The Vault of Walt: Volume 3 Even More Unofficial Disney Stories Never Told by Jim Korkis provides another installment of this popular series. This volume, like the others, consists of essays of five to 10 pages in length. There are four main sections; one on Walt Disney stories, one of Disney film stories, one of Disney parks stories and finally one collecting stories from other parts of Disney history. Part One on Walt Disney addresses firsthand somewhat recent attempts to characterize Walt Disney as a bigot and anti-women. Also Korkis examines Walt Disney's World War I service and his smoking habits. The second section on Disney films also contains a chapter with a more recent hook, the truth behind the movie Saving Mr. Banks. The Disney Parks section includes an look at the creation of Star Wars 2.0 and the first Disneyland Christmas Parade. And the final section captures the sad biography of Jiminy Cricket's original voice Cliff Edwards and a remembrance of the late Diane Disney Miller, who Korkis knew personally.
I think it is fair to say that Walt Disney has received some bad press, and bad biographies, over the last few decades. But in this volume Korkis appears to go on the offensive against those who would like to put labels on the late Disney. Korkis provides his readers with the facts to challenge those who would like to label Disney with racist or bigoted titles. And Korkis does make some strong points, especially about the people that Disney worked closely with. It is hard to imagine Walt Disney without the Sherman Brothers at his side, two Jewish gentlemen. This image makes it difficult to call Walt Disney anti-Semitic knowing how much support he provided these two legendary songwriters. And the Sherman example is just one of many. Korkis makes it clear that Walt Disney raised up creative people, regardless of race or creed. Now that is not to say that Disney was a perfect man, he was flawed like all of us. He did follow the same hiring practices of other studios, leading once to Marc Davis not being hired as an animator since it was believed by a screener that he was a woman. But Korkis' work helps to breakdown uneducated generalizations.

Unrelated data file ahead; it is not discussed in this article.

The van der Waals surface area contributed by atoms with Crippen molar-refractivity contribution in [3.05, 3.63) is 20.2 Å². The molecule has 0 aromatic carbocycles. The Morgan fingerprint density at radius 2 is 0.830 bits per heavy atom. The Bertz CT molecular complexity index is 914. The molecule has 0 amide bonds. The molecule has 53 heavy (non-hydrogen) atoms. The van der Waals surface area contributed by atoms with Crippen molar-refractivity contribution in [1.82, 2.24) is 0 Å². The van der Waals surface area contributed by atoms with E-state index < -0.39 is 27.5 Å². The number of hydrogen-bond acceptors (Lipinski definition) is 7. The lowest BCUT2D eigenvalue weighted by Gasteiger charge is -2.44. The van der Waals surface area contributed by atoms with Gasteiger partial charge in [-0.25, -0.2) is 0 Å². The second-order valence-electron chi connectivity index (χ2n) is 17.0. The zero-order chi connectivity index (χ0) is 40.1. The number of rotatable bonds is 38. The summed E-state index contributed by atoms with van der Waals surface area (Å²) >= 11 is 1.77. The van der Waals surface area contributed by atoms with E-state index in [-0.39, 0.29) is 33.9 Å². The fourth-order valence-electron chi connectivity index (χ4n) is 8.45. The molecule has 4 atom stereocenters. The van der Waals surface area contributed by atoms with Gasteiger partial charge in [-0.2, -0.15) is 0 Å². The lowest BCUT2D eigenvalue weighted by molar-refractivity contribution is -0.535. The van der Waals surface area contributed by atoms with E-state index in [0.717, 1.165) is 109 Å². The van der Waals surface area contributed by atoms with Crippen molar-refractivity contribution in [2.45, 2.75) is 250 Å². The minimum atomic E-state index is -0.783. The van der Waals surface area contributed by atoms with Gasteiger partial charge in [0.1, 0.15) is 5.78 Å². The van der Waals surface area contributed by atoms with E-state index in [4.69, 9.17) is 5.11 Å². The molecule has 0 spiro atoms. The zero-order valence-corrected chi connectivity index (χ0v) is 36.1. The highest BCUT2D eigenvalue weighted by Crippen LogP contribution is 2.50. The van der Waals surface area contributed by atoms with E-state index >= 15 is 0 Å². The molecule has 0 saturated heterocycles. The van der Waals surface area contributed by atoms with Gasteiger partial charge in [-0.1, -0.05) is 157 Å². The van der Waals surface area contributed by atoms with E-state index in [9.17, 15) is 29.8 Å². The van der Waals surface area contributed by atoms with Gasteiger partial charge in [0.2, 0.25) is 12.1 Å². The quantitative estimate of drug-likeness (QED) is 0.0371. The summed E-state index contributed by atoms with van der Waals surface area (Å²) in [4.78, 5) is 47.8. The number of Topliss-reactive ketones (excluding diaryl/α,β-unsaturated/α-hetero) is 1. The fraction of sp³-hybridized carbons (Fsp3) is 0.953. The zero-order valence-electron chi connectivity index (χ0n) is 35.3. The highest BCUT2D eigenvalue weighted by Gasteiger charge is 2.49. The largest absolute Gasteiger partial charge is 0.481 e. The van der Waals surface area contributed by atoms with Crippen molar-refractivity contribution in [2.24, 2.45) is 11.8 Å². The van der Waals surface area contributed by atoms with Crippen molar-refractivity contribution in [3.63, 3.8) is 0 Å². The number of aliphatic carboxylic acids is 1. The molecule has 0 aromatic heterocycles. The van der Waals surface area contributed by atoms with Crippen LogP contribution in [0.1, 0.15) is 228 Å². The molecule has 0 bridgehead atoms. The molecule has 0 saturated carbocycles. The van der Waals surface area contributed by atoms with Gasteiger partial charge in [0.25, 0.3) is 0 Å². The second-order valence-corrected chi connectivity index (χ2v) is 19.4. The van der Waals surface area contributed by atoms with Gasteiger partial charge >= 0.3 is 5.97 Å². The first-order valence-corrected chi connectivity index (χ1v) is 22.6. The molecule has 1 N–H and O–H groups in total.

I will admit that I really like Saving Mr. Banks. And having a historical background I understand that movies take liberties with historical facts to make a story that an audience can enjoy. So I very much enjoyed Korkis' laying out what was false, P.L. Travers did not pull her mother out of a river though the senior Travers did attempt suicide in this fashion, and what was true, Travers did once go to Disneyland it just was not with Walt Disney. This is the sort of chapter that anyone who enjoyed the movie would likely want to dive into just so they can find out if Aunt Ellie really had the parrot-headed umbrella.
The Vault of Walt: Volume 3 Even More Unofficial Disney Stories Never Told is typical of Korkis' writing style and easy to read. For Disney fans there are likely plenty of nuggets to keep one entertained. I for example knew nothing about the short Off His Rockers and though I had heard the name Cliff Edwards I found myself very saddened by reading his life story. For more casual Disney fans, it would make a nice vacation read...especially if heading off to a theme park and preparing for touring by reading about Disney Parks' attractions. For either audience it is easy to pick-up, read an interesting tale and then return to later in the day with a completely fresh chapter and topic. I myself read it in this style.
The Vault of Walt: Volume 3 Even More Unofficial Disney Stories Never Told by Jim Korkis continues to touch a variety of topics from those you thought you knew to those you have never heard about. And one expects that volume 3 will be far from the last time Korkis opens his Disney vault.
Review Copy Provided by Theme Park Press